“Our phones have been ringing off the hook. Our Facebook has been lit up. Our donations are pouring in, and people are saying: ‘Michele, jump in. We want you to run.’ … We had announced earlier that we would be looking at a June entry date for a decision — one way or another — about this race. Possibly we may move that up.”
— Rep. Michele Bachmann, in a Fox News telephone interview Tuesday, May 17, 2011
If the Tea Party favorite has one recurring theme, it’s that she often wins by losing
Rep. Michele Bachmann, R-Minn., speaks during the Conservative Principles Conference, in Des Moines, Iowa on March 26, 2011. (Photo credit: Charlie Neibergall / AP)
By Brian Bakst
May 16, 2011
Excerpts with links to related reports on this site
She stands ready to shake up the GOP race either by running herself, with a decision expected by June, or influencing those who do get in.
Tea Party hero
The race would test her resilience because she would start far back. But as a little-known House member only a few years ago, Bachmann became hero of the conservative Tea Party movement in part by fighting losing battles with the GOP establishment. Her path to Congress was paved by failed efforts to pass a ban on gay marriage in the Minnesota Legislature. …
Some Republicans fret about her propensity to freelance and question whether she’d appeal to a broad voter base. Democrats who have opposed her warn that she’s politically adept and not to be taken lightly.
“If you go attend a town meeting, she’s normal, she’s articulate, she’s a mother, she’s thoughtful. She can play the part,” said Ted Thompson, a Democrat defeated by Bachmann in a state legislative race.
From her first involvement in politics, the 55-year-old Bachmann has shown a determination to keep pressing forward and find opportunities, even when the way seemed blocked.
In the late 1990s, Bachmann was a stay-at-home mother of five in Stillwater, a scenic St. Croix River town east of St. Paul. …
Bachmann and her husband, Marcus, were members of a theologically conservative Lutheran denomination, the Wisconsin Evangelical Lutheran Synod. She was trained as a lawyer at the faith-driven Oral Roberts University. …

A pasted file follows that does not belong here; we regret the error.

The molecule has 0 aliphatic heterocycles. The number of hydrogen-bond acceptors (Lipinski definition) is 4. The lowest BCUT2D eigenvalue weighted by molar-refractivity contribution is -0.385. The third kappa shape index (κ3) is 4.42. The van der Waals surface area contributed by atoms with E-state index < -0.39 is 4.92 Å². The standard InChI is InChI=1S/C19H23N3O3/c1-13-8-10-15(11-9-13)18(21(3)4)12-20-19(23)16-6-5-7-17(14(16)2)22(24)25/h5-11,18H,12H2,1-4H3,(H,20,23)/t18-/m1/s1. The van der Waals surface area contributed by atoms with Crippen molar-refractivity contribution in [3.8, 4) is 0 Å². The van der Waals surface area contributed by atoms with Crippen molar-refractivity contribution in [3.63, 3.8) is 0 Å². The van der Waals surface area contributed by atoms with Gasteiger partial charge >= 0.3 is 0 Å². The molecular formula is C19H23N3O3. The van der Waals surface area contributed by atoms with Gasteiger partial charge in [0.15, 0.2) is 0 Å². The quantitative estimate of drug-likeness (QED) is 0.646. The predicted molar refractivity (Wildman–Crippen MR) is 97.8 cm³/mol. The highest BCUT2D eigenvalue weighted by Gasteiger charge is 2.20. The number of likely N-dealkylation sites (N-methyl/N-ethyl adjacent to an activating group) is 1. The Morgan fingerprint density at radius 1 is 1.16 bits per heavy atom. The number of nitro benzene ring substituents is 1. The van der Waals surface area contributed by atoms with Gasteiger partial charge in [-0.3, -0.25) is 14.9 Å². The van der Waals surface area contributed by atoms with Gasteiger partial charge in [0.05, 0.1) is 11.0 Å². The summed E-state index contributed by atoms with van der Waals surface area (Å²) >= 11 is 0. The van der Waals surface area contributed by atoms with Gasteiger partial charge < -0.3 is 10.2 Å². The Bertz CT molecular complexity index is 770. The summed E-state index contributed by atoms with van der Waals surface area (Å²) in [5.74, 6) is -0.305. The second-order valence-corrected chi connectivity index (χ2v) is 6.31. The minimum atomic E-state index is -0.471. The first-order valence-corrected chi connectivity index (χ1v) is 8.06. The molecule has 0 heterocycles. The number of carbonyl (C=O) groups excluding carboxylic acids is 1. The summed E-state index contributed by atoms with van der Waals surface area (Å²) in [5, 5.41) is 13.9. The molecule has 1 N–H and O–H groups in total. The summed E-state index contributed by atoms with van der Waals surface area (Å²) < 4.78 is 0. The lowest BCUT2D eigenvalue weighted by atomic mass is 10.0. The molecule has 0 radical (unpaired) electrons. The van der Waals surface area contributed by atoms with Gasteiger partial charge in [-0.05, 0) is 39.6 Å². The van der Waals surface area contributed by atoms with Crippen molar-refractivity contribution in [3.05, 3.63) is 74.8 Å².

‘She’s an energizer’
Early on, Bachmann showed potential as an articulate and magnetic speaker, said Bill Pulkrabek, a Republican leader …
“People had been predicting her demise since Day One: ‘Oh, she’s a radical, she’s too far right, she’s too outspoken, she’s too inflammatory,’” Pulkrabek said. “The fact of the matter is, with the exception of the first race, she wins.”
Parlaying her school board defeat into a victorious legislative campaign, she moved to the state Senate and seized on a new issue.
Around Thanksgiving 2003, justices in Massachusetts ruled the commonwealth couldn’t prevent same-sex marriage. Bachmann hit the phones, reaching out to fellow conservatives about making sure gay marriage would stay illegal in Minnesota.
Tom Prichard, president of the Minnesota Family Council, was among those summoned by Bachmann to the Capitol just days later to begin pushing for a state constitutional amendment clearly stating that marriage can only be between a man and a woman. …
“She’s an energizer. She influences people around her,” [Jeff] Davis said. The drive instantly elevated Bachmann’s political profile, he said. “It was a launch point.”
Bachmann didn’t waver even when her lesbian stepsister went public with her feelings that Bachmann’s effort was “hurtful to me and so many others.”
Although the measure foundered, Bachmann could draw on her enhanced standing with social conservatives to shoot past more seasoned Republicans when a seat in Congress opened ahead of the 2006 election.
Bachmann’s victory in that race brought her to the national stage and prompted a new focus on fiscal issues. She harnessed the outrage of the Tea Party, a fledgling political force inflamed by debates over government bailouts and a far-reaching health law pursued by President Barack Obama.
Her outspoken opposition did not stop the health law, but it got her much more television exposure and helped make her a face of the new resistance. In one Fox News interview, Bachmann urged viewers to flood Washington and “go up and down through the halls, find members of Congress, look at the whites of their eyes and say, ‘Don’t take away my health care.’” …
In January, Bachmann delivered a Tea Party response to Obama’s State of the Union address. In some quarters, the speech was seen as an affront to the official GOP response given by Wisconsin Rep. Paul Ryan, the House Budget Committee chairman. Bachmann unsuccessfully campaigned for a spot in leadership in the weeks after the GOP won back control of the House.
Bachmann shrugged off the defeat in a recent Associated Press interview.
“That’s life isn’t it? Sometime life takes interesting turns,” she said, while adding, “I think from a governing point of view, I think for my political party it would be very good to have that view represented at the table.”
Related reports on this site
Bachmann Running for President (March 24, 2011)
Minnesota Rep. Michele Bachmann is likely to form an exploratory committee to run for president in 2012. (Photo credit: Melina Mara / Washington Post)
GOP ‘Resentful’ of Bachmann (Nov. 9, 2010)
Rep. Michele Bachmann / Rep. John Boehner
Michele Bachmann Up-Close (Sept 6, 2010)
The Real Trouble with Bachmann (July 21, 2010)
Michele Bachmann is the modern face of an emerging brand of American protofascism being spawned by the “perfect storm” of the terrorist attacks of 9/11, the worst economic crisis since the Great Depression, and the election of America’s first African-American president.
Bachmann Stunt Back to Roots (Nov. 1, 2009)
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